In August of 2017 a symposium on the Ammonia Economy was held in Washington DC as part of the Energy and Fuels Division of the American Chemical Society (ACS) conference. The symposium was devised to explore the latest results from ammonia related research, including but not limited to; advances in the generation of ammonia, advances in the catalytic cracking of ammonia to nitrogen and hydrogen, ammonia storage and utilisation, detectors and sensors for ammonia, ammonia fuel cells and hydrogen from ammonia, ammonia combustion and ammonia safety.
In late August, the day before the exciting solar eclipse, the Ammonia Economy symposium was held as part of the Energy and Fuels Division of the American Chemical Society (ACS) National Meeting in Washington DC. This marks the third gathering of Ammonia related research since 2015 at the national level ACS conference. This year, in addition to the important focus on chemistries for the utilization of ammonia, the rapidly developing field of homogeneous catalysts and biological processes for nitrogen fixation was included as a major theme.
In the race to place the automotive sector on a sustainable footing, the field is dominated by just two horses: battery-electricity and hydrogen fuel cells. The economic implementation of BEVs is already well underway, with motor companies on track in 2017 to sell more than a million vehicles globally for the first time. The economic implementation of FCVs is also in progress, albeit at a much earlier stage, and has the backing of major motor companies and public-sector agencies. Given the huge leads enjoyed by electricity and hydrogen, ammonia is scarcely seen as a contending fuel. Earlier this month, though, the U.S. Department of Energy’s ARPA-E unit published an interview with two of its program managers that has an intriguing implication: the race is far from over and ammonia may yet break to the front of the pack.
The University of Western Australia has entered the increasingly competitive field of ammonia energy research in Australia, announcing a collaborative agreement to develop "the world's first practical ammonia-powered vehicle" as well as an "ammonia-based hydrogen production plant."
These goals are supported by funding from the R&D arm of Shenhua Group, formerly a coal company but now "China's largest hydrogen producer with a production capacity to power 40 million fuel cell passenger cars."
A new study has made a major addition to the available literature on the economic benefits of ammonia energy. This latest study, published by researchers from CSIRO in Australia, provides the data needed to define the round-trip efficiency of using ammonia as a sustainable fuel and hydrogen carrier.
On August 1, 2017 the Japan Government’s New Energy and Industrial Technology Development Organization (NEDO) announced that it will proceed with funding for the construction of a hydrogen production plant in Namie Township, about ten kilometers from the site of the Fukushima nuclear disaster. The project’s budget is not mentioned, but the installation is projected to be “the largest scale in the world” -- in other words, a real bridge to the future and not a demonstration project.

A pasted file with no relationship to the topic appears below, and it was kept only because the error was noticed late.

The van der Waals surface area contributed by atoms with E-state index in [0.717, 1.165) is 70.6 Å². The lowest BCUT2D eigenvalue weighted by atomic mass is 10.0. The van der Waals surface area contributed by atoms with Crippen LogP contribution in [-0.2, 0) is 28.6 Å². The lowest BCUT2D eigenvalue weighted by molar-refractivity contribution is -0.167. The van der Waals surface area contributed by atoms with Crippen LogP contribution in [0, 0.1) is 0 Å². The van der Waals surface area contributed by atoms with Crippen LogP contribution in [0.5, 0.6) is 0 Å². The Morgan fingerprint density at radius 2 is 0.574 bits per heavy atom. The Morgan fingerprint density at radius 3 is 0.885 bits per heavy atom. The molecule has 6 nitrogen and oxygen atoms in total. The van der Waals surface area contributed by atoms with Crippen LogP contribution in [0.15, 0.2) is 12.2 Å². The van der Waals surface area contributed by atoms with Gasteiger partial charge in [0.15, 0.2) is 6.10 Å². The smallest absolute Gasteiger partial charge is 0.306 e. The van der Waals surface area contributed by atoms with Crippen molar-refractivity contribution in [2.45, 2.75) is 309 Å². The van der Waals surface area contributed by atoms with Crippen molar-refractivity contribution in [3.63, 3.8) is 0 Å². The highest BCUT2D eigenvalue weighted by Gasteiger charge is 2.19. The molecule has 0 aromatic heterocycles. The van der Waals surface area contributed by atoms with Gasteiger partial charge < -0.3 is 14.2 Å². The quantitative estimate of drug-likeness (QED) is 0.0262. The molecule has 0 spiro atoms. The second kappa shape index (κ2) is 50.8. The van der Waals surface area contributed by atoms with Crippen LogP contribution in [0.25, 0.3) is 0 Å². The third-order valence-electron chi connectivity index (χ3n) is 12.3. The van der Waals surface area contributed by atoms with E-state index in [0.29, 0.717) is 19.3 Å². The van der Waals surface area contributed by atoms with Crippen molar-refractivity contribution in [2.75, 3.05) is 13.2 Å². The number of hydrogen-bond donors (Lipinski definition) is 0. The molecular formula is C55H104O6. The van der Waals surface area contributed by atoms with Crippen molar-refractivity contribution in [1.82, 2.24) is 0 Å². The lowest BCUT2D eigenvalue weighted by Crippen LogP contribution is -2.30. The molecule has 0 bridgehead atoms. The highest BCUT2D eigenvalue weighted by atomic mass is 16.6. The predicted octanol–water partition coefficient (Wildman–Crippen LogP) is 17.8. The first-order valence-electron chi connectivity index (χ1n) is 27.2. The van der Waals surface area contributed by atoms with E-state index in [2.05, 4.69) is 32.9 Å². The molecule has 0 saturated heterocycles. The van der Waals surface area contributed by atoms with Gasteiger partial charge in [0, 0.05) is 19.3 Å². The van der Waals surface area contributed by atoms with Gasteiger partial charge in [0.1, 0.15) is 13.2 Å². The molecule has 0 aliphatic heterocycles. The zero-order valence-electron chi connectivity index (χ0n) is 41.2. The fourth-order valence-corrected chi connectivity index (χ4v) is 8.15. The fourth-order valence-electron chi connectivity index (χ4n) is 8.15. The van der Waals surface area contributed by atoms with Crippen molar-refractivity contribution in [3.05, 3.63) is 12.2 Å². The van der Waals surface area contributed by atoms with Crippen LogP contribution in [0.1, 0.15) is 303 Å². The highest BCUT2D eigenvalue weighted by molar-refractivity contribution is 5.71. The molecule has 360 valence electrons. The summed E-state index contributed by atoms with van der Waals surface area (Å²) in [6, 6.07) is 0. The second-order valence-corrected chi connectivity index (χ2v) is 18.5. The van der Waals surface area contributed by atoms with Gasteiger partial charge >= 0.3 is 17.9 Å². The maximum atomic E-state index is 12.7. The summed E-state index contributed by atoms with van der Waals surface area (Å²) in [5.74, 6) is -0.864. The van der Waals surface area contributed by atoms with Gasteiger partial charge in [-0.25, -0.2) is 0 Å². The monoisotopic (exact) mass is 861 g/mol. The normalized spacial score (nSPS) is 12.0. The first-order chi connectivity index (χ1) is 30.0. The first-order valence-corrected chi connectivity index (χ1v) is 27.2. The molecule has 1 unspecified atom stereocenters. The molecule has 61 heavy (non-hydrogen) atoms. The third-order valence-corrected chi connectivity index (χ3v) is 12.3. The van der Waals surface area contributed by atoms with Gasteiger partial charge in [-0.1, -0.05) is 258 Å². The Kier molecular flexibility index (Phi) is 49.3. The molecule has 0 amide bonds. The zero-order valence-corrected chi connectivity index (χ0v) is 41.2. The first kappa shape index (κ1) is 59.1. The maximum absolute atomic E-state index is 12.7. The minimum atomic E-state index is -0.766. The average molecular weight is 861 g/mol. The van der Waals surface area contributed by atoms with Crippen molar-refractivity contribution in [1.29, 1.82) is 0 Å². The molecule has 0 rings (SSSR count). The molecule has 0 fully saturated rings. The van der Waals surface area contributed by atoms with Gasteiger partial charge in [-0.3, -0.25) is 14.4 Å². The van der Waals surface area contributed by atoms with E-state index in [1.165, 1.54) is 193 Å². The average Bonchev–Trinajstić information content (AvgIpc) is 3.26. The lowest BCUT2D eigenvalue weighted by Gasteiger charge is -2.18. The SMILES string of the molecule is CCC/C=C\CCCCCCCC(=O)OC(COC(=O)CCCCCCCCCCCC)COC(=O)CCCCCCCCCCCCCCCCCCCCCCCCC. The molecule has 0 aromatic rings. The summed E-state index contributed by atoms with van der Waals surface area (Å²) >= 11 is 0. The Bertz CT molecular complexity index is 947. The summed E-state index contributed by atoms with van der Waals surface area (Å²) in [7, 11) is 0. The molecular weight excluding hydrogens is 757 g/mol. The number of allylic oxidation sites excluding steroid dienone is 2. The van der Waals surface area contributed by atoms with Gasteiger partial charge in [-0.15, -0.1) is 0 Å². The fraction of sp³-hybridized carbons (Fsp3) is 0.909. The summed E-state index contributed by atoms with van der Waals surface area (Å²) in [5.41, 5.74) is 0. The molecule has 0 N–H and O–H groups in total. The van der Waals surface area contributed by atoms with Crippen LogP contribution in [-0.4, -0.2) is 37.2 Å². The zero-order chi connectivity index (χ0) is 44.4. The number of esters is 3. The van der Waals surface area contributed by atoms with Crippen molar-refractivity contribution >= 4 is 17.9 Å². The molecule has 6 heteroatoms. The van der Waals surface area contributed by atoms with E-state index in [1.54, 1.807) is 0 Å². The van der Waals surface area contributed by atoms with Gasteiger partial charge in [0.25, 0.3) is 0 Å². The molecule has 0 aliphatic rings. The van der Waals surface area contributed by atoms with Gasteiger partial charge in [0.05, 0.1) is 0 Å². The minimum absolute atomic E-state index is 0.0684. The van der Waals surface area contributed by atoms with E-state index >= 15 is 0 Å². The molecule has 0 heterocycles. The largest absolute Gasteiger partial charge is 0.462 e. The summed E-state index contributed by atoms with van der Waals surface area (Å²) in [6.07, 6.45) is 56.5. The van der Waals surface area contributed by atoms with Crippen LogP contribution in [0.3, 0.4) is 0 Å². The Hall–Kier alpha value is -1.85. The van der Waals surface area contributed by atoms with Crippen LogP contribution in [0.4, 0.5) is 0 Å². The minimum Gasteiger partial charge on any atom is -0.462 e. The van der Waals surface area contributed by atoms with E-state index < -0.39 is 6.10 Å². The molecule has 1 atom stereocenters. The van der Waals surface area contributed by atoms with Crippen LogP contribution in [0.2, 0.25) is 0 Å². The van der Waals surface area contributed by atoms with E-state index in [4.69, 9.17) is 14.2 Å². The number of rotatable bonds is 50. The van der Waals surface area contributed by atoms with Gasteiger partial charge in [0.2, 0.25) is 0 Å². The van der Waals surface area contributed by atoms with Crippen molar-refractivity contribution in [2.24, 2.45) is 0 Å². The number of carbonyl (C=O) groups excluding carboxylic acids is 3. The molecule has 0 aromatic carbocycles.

The project no doubt has a variety of motivations, not least the symbolic value of a renewable hydrogen plant rising in the shadow of the Fukushima Daiichi nuclear station. In economic terms, though, it appears to be a dead end. This is unfortunate because a similarly conceived project based on ammonia could be a true bridge-building step that aligns with leading-edge developments elsewhere in the world.
To demonstrate the progress of the SIP "Energy Carriers" program, the Japan Science and Technology Agency last week released a video, embedded below, that shows three of its ammonia fuel research and development projects in operation.
R&D is often an abstract idea: this video shows what it looks like to generate power from ammonia.
As it turns out, fuel cells aren't hugely photogenic. Nonetheless, if a picture is worth a thousand words, this will be a long article.
The NH3 Fuel Association has finalized details of its Sponsors Reception on Wednesday November 1 at the AIChE Annual Meeting in Minneapolis, and has also announced an additional sponsor for the conference: Starfire Energy.
In the last 12 months ...
Bio-engineering has set its sights on ammonia. If we could deliver ammonia-emitting microbes to the soil we might make ammonia fertilizer obsolete; on the other hand, if we could farm them, we might establish ammonia as a new, carbon-free algal biofuel.
In the last 12 months ...
Researchers seeking to fire gas turbines with ammonia made significant strides toward realization of commercial-scale machines in both the U.K. and Japan. This means that electricity generation has become a realistic near-term use-case for ammonia energy.